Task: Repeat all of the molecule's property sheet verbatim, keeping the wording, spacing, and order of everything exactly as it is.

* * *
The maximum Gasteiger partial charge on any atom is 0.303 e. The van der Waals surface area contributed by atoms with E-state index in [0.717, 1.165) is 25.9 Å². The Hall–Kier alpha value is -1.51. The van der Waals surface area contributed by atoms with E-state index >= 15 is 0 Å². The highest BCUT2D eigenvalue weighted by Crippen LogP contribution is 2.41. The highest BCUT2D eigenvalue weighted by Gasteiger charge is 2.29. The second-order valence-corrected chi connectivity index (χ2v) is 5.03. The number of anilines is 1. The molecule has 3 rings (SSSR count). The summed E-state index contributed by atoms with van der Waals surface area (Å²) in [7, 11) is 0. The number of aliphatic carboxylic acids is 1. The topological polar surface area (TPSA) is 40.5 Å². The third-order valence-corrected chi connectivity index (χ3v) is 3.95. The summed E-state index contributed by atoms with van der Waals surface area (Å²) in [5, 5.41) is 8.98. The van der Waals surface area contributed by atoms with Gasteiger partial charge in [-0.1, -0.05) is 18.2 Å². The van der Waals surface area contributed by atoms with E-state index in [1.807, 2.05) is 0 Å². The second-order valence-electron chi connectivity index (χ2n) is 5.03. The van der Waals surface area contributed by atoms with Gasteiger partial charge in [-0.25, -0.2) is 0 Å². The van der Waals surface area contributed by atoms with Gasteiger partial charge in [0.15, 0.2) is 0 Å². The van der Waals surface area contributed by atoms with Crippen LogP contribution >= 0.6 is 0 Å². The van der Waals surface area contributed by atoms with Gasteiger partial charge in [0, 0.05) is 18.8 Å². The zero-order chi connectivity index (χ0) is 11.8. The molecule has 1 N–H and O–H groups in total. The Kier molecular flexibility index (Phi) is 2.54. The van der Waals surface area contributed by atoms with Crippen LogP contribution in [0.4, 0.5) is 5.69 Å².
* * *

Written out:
The maximum Gasteiger partial charge on any atom is 0.303 e. The van der Waals surface area contributed by atoms with E-state index in [0.717, 1.165) is 25.9 Å². The Hall–Kier alpha value is -1.51. The van der Waals surface area contributed by atoms with E-state index >= 15 is 0 Å². The highest BCUT2D eigenvalue weighted by Crippen LogP contribution is 2.41. The highest BCUT2D eigenvalue weighted by Gasteiger charge is 2.29. The second-order valence-corrected chi connectivity index (χ2v) is 5.03. The number of anilines is 1. The molecule has 3 rings (SSSR count). The summed E-state index contributed by atoms with van der Waals surface area (Å²) in [7, 11) is 0. The number of aliphatic carboxylic acids is 1. The topological polar surface area (TPSA) is 40.5 Å². The third-order valence-corrected chi connectivity index (χ3v) is 3.95. The summed E-state index contributed by atoms with van der Waals surface area (Å²) in [5, 5.41) is 8.98. The van der Waals surface area contributed by atoms with Gasteiger partial charge in [-0.1, -0.05) is 18.2 Å². The van der Waals surface area contributed by atoms with E-state index in [1.807, 2.05) is 0 Å². The second-order valence-electron chi connectivity index (χ2n) is 5.03. The van der Waals surface area contributed by atoms with Gasteiger partial charge in [-0.25, -0.2) is 0 Å². The van der Waals surface area contributed by atoms with Gasteiger partial charge in [0.15, 0.2) is 0 Å². The van der Waals surface area contributed by atoms with Crippen LogP contribution >= 0.6 is 0 Å². The van der Waals surface area contributed by atoms with Gasteiger partial charge in [0, 0.05) is 18.8 Å². The zero-order chi connectivity index (χ0) is 11.8. The molecule has 1 N–H and O–H groups in total. The Kier molecular flexibility index (Phi) is 2.54. The van der Waals surface area contributed by atoms with Crippen LogP contribution in [0.4, 0.5) is 5.69 Å².